My lack of sleep
Yep, unfortunately, this sounds way too familiar when I think about my own sleep. Or lack of sleep, I should say. My quality of sleep on average is worse than it is good, and painsomnia has a lot to do with it, I suspect.
I saw a funny meme on Instagram recently that showed two illustrations: one was captioned "Chronic Pain During the Day" and depicted a person falling asleep at her desk at work. The other picture showed her lying in bed at night with her eyes wide open, unable to fall asleep. That one is captioned, "Chronic Pain at Night." I laughed at it because it rang so true. How many times have I felt dead-tired and exhausted during the day that I can barely keep my eyes open? And then how many nights are spent lying in bed with throbbing joints and an aching body, unable to fall asleep? A lot of them. And I'm not alone.
RA and sleep issues
According to an article for Healthline, "In 2012, it was reported in the Pain journal and other publications that 50 to 75 percent of people with RA have some type of sleep problem, ranging from insomnia to drowsiness."
The article also states that "sleep is an odd paradigm for people with rheumatoid arthritis (RA) who often feel they either sleep too much or not enough." And sometimes, both are true with "fatigue and insomnia often going hand in hand."
But which comes first, the insomnia or the pain?
Does it matter? It's true that a person can get easily trapped in a vicious cycle of insomnia and sleep problems causing or exacerbating RA pain and vice versa. Which should you tackle first? Both at the same time? Personally, I'm not sure, but my instinct as a patient suffering from both would be to try to work on improving both problems if possible.
When my RA is more stable and less active, my sleep is usually better. And when I'm able to get more and better quality sleep, I see and feel noticeable improvements with my RA. In a perfect world, I wouldn't have RA and it wouldn't keep me up at night. But I do, and it does.
Why does my pain seem to get worse at night anyway?
According to an article from Creaky Joints, a main reason could be that because I notice my pain more at night, it therefore bothers me more.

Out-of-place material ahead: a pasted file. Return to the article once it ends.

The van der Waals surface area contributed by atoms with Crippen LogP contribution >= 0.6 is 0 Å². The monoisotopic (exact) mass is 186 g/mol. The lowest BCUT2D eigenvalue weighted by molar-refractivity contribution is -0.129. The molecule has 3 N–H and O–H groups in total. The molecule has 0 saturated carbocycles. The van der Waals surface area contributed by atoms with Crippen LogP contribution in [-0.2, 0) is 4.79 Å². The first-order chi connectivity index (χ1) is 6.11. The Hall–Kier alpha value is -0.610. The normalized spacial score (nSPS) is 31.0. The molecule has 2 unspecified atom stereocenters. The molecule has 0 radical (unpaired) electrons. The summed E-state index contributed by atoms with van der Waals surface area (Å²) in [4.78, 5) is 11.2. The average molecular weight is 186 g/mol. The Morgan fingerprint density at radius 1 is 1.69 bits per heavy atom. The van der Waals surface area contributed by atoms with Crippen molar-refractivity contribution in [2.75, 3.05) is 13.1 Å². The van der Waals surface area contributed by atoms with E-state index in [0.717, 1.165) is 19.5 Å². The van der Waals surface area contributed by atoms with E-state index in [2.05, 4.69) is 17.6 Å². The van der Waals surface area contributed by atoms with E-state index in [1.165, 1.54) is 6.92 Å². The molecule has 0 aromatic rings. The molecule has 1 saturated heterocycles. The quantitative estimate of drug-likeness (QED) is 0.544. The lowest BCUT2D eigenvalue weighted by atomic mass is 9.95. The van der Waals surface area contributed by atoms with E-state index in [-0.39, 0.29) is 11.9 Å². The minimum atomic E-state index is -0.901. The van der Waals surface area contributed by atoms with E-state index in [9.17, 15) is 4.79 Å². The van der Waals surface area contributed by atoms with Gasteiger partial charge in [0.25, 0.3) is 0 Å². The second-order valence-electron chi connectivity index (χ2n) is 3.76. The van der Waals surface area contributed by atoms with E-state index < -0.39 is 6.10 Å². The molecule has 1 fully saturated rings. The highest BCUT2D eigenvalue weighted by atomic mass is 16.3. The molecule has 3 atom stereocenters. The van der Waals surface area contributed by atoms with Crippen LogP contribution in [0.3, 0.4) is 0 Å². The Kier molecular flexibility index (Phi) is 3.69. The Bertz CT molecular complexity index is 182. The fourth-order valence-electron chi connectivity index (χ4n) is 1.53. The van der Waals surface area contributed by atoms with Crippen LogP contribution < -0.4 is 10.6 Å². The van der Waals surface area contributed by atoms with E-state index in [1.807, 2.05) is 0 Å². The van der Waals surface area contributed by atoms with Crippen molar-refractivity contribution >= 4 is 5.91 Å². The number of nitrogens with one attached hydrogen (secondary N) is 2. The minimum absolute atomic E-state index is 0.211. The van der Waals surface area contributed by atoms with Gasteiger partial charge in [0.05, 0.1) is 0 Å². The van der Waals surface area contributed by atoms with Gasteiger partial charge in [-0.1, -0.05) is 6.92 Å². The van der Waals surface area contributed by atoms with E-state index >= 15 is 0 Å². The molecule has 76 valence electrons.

“It is not as much that the pain is worse at night, but rather that the perception of pain is more pronounced at night, or the pain thresholds are lower at night,” says rheumatologist Elena Schiopu, MD, of Michigan Medicine Rheumatology at the University of Michigan. “One explanation could be that stimuli that are abundant during the day, the distractors, are no longer present at night.”1
This seems like a plausible reason for seemingly increased pain at night. I know that when I'm lying in bed, in the quiet darkness of my room, the pain that's been stabbing at my feet and ankles during the day seem to be much more apparent in the silence of nighttime. I'm not distracted by my phone or work or other people buzzing around me. It's just me, alone, with stillness and pain. It's no wonder that I feel like it's 10 times worse than during the day.
The Creaky Joints article explains that there are likely other reasons for feeling an increase in pain at night, such as: 1. It could be that levels of the anti-inflammatory hormone cortisol are naturally lower at night, or 2. Staying still in one position might cause joints to stiffen up.1
Creaky Joints goes on to suggest some tips to help make painsomnia better:
- Practice good sleep hygiene
- Exercise during the day
- Try meditation or deep breathing
- Create a relaxing pre-bed routine
- Consider CBT (Cognitive Behavioral Therapy)
- Use hot or cold therapy
- Make sure your bed is comfy
- Consider herbal remedies to help you snooze
- Discuss your medication options with your doctor
For more detailed information about each tip, please check out the full article online. This is a good list and there are many things on it that I should be doing to help with my sleep issues and painsomnia. But it's a one step at a time process, I think, and I need to try to not get overwhelmed by making lots of changes at once--or I won't do any of them. But, I will work on it; my sleep health is too important to ignore.
Do you find the pain scale is an effective tool?